December 7 – A Brazilian marketing executive has told the FifaGate trial in New York how he helped set up an enticing bribe to powerful South American football officials to secure the rights for a new tournament that never happened.
With a verdict imminent on Jose Maria Marin, former president of Brazil’s Football Confederation, once-time FIFA vice president and Conmebol boss Juan Angel Napout and Manuel Burga, who led Peruvian football until 2014, Fabio Tordin gave a graphic account of how the deal was set up.
Like the three on trial, Tordin, once both CEO and consultant to marketing agency Traffic before working from 2011 for Media World, is also among 42 people and entities indicted in the $200 million corruption scandal. But he pleaded guilty in 2015, agreed to return $600,000 and is now cooperating with US prosecutors against the first three defendants in the dock, all of whom have pleaded not guilty to racketeering, wire fraud and money laundering. Tordin was originally due to be sentenced himself in November but that has now been pushed back.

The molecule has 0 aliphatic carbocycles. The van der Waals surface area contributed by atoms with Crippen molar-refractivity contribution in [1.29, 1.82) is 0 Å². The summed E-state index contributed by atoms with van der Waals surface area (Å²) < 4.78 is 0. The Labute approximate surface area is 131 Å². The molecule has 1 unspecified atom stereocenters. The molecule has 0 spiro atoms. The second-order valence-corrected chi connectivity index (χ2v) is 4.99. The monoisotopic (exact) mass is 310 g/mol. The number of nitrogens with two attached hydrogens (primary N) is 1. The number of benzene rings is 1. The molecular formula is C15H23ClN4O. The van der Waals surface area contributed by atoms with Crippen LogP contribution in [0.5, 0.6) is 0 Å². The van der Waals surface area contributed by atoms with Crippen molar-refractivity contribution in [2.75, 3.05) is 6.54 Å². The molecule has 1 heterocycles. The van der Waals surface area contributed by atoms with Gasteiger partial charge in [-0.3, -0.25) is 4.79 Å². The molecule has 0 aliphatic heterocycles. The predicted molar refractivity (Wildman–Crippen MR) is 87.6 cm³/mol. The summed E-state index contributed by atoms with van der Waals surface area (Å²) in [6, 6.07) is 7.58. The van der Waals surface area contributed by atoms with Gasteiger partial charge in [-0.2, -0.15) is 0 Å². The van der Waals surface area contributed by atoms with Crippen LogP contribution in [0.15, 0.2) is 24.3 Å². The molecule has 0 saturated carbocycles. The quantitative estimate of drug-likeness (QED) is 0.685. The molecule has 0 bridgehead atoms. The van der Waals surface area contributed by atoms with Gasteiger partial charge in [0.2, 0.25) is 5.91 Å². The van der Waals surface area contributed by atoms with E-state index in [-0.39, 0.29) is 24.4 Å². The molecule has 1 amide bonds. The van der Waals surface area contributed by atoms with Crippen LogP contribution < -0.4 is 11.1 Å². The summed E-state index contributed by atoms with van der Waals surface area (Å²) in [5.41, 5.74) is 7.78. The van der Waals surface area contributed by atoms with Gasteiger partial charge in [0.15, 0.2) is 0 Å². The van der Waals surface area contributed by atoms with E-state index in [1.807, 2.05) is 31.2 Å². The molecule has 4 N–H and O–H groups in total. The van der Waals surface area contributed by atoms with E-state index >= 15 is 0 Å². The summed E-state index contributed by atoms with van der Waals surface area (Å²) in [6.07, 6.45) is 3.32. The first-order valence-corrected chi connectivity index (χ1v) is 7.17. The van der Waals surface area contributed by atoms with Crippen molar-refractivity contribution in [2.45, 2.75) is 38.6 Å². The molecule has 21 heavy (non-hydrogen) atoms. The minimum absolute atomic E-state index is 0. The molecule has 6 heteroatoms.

Tordin testified that at a lavish farm on a summer night in Uruguay, three top officials from CONCACAF accepted nearly $500,000 from Argentinian sports rights company Full Play — but the tournament never materialised.
According to Tordin, the deal was set up by himself and Miguel Trujillo, a Colombian football consultant with links to owners of the Full Play marketing company, Hugo and Mariano Jinkis.
Tordin said that after lunching at the beach he, Trujillo, and CONCACAF high-rollers Alfredo Hawit, Rafael Salguero and Ariel Alvarado returned to Jinkis’ “beautiful” country house.
The aim was to “convince the (CONCACAF bosses) that Full Play could be the marketing arm of CONCACAF,” he said.
“Full Play agreed to pay $300,000 for the officials in exchange for them signing the document,” said Tordin, adding Hawit, then president of CONCACAF, later said he “deserved” $150,000 more – bringing the total payment to $450,000.
Another government witness, Nelson Sanabria, ex-assistant to Napout, told the court his former boss was fond of massages, manicures and pedicures.
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